By Team EarPeace
by Hailey Arnold
If you’re thinking about trying a track day… just do it!!
Track days are, without a doubt, the best way to learn and practice intermediate and advanced street riding skills. If you want to have fun and learn something on a bike, track days deliver every time.
Usually when I talk to people who are curious to try track days, the biggest barrier to entry to overcome, besides cost, is intimidation. Even confident street riders will sometimes look at track days and think, “that’s too hardcore for me.” Consequently, they think that only the most hardcore riders can attempt a track day. Part of the reason why track days have this reputation is because people often conflate track days with road racing. While track days may be a gateway drug to road racing for some, there is nothing inherently competitive about participating in a track day. And despite popular belief, you don’t actually have to be fast to try a track day. The whole point of track days is to have a safe outlet to improve your riding skills and push your limits, with resources like coaches and vendors available to help.
I’m not going to try to tell you that track days aren’t terrifying as a newbie. Anyone who says they weren’t nervous during their first track day is full of shit. At the start of my first track day, I was literally shaking in my boots. My stomach was in knots, and my heart was pounding hard enough that I could hear it in my helmet. I did not feel like a badass. I felt like an idiot that had no business being out there.
The other participants and I were lined up in the hot pits, all in full race gear, bikes rumbling, waiting for the go-ahead to take off and enter the track. I sat on my motorcycle in a brand new leather tracksuit and bright green “student” vest, the most ridiculous outfit I’d ever been audacious enough to put on, stiff as a board. My thoughts were racing. How could I have let my crazy friends convince me to do this?? Who do I think I am, Rossi?? What if I make a fool of myself? What if I suck at this? What if I get hurt? Even worse, what if I total my bike?
Just then, my coach for the day, a 20-year old club racer named Emily, turned around in her seat to look at me with a giant grin on her face, her eyes asking me “are you ready?” Oh my god. I’m not ready, but it’s too late to chicken out now. Suddenly, we were waved off the starting line and riding towards the track entrance. All I could manage to do was fix my eyes on Emily’s tail as she towed me around the first corner. I swear I thought I was going to completely forget how to ride a motorcycle. But, I was doing it!
Emily looked back to check on me and give a thumbs up of encouragement, and we picked up some speed. The rest of our first session was a blur, and before I knew it, the checkered flag was waving and it was time to exit the track. I couldn’t believe our first 20 minutes of track time were already up. I made my way back to my pit, where my friends were waiting to give me a slap on the back and excitedly ask me how I liked it. I didn’t die! I was in a daze, but it wasn’t as scary as I thought it was going to be.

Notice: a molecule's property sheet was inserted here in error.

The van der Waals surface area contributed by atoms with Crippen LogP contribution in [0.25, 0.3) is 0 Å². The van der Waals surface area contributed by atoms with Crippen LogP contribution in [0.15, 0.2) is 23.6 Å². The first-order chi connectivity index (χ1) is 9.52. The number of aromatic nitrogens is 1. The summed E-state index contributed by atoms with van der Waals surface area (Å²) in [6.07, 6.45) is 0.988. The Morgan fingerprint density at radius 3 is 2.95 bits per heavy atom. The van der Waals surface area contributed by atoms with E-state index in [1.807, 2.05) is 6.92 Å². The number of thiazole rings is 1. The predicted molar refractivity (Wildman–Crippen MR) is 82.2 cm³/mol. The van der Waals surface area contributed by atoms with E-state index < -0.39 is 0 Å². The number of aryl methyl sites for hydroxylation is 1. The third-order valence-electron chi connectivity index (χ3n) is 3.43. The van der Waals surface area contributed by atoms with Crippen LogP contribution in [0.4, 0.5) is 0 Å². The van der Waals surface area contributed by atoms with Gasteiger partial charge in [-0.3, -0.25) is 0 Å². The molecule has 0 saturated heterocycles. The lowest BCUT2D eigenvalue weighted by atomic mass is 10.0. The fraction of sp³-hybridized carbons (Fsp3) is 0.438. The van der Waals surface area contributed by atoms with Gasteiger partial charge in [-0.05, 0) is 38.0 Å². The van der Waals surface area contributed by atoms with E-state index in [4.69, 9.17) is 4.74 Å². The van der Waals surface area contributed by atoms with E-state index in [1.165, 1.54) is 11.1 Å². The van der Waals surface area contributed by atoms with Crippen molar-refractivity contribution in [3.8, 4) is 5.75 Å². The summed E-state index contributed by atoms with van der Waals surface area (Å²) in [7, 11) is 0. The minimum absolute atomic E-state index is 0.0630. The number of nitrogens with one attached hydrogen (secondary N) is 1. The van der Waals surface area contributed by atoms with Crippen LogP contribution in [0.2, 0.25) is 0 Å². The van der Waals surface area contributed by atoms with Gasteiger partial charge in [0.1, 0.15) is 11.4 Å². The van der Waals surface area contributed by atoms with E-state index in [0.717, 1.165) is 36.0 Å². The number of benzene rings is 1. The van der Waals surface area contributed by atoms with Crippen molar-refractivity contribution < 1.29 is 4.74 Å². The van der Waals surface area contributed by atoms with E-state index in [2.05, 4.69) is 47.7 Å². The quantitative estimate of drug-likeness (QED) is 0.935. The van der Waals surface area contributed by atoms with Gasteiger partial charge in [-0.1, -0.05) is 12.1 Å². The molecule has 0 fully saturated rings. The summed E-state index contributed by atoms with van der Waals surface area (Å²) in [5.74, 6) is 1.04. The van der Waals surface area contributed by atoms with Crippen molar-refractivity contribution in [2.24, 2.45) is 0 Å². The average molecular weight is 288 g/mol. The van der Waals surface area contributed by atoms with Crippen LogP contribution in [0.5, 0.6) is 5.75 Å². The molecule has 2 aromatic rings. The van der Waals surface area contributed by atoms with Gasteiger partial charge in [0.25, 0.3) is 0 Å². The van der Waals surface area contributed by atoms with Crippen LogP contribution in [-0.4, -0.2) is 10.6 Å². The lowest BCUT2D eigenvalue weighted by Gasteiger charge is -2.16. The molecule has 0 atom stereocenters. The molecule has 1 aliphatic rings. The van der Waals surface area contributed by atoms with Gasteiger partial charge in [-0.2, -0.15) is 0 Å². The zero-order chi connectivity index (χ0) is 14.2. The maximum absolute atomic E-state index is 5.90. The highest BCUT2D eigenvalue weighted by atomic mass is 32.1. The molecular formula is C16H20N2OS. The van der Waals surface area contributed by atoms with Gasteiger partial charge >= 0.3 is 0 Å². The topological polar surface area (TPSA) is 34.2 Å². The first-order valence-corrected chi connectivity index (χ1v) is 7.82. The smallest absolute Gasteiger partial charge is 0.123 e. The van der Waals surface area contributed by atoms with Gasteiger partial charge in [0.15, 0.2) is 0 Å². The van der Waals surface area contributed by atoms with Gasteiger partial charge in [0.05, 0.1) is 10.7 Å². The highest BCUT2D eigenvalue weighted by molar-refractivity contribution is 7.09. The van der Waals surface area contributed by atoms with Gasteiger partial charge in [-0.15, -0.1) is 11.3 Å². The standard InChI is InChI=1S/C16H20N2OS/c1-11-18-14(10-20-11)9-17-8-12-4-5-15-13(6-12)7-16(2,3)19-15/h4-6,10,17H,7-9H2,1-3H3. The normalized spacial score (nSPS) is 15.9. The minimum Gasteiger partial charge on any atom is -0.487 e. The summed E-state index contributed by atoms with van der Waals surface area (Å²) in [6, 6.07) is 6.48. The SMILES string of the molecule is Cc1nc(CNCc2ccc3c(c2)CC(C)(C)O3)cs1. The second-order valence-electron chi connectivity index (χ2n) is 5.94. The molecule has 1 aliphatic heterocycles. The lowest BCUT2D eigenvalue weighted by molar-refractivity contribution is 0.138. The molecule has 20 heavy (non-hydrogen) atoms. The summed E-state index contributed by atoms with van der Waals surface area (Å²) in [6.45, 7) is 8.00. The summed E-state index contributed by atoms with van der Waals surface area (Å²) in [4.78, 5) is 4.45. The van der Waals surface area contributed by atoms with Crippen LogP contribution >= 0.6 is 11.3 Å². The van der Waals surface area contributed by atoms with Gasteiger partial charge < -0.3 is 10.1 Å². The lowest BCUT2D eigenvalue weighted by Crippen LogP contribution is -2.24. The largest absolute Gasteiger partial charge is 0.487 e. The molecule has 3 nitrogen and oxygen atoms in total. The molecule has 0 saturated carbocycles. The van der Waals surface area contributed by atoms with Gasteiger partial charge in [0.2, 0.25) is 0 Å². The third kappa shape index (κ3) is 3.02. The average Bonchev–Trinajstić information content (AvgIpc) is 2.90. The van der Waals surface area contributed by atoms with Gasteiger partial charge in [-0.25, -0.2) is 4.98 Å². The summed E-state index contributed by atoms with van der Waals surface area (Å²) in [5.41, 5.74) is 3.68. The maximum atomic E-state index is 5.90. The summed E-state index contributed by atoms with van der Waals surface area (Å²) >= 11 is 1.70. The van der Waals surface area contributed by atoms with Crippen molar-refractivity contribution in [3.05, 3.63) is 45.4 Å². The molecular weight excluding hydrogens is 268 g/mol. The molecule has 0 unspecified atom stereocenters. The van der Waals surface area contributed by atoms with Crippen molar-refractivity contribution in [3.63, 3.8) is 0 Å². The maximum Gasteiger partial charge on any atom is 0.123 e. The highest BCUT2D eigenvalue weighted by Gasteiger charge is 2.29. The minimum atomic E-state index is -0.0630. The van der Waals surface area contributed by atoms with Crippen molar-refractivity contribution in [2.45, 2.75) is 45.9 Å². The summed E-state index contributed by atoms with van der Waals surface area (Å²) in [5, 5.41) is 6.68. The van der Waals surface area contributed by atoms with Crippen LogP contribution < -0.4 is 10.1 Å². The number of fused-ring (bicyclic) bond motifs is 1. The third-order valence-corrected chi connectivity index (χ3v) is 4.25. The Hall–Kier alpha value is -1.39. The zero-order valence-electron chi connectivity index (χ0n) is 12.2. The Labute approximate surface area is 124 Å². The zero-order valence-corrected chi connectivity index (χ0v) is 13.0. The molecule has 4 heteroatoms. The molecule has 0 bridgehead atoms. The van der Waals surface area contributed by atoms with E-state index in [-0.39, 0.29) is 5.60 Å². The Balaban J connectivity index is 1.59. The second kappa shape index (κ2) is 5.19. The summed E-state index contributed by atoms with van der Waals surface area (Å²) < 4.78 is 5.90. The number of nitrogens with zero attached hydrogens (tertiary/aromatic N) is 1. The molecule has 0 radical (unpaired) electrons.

We didn’t go that fast, just above average street speeds, and everyone gave us plenty of room. Emily towed me around the corners at a totally manageable pace and, despite my fear, I felt like I had complete control over my bike. Okay, maybe I can do this.
For the rest of the day, Emily rode in front of me, pointing out landmarks for braking zones and corner entries, and showing me the correct lines around the track. Faster riders passed me over and over, but they always gave me a wide berth so I wasn’t afraid we would crash into each other. I was tentative, and rode more gingerly than usual, but I was gaining confidence with every lap. Emily and I swapped positions so she could critique my riding and make helpful suggestions. Between sessions, Emily and the other coaches gave all the students tips on body positioning, how and where to apply brake and throttle, general track safety, and much more.
Everyone I met was supportive and friendly, all smiles and laughter. By the end of the day I was completely exhausted, but also incredibly energized by the experience. I had finally built up the courage to try something I never thought I’d be capable of doing in a thousand years. This is freaking awesome, I thought. I couldn’t wait to come back.
What to Expect at a Track Day
All the major race tracks are shared by a handful of organizations that run track day events. Each track day org will have a slightly different procedure for running their track days, so the experience may vary depending on which org you book through. For example, the number of riders allowed on the track at one time may vary. Some orgs may also offer more attentive marshalls or coaches, and free classroom instruction for beginner track riders. Track day prices will also vary depending on region and the organization you book through. As you might expect, not all track orgs are the same and some provide a better experience than others. Therefore, it’s a good idea to connect with track day riders in your area to ask their opinions on which orgs they like best (and why).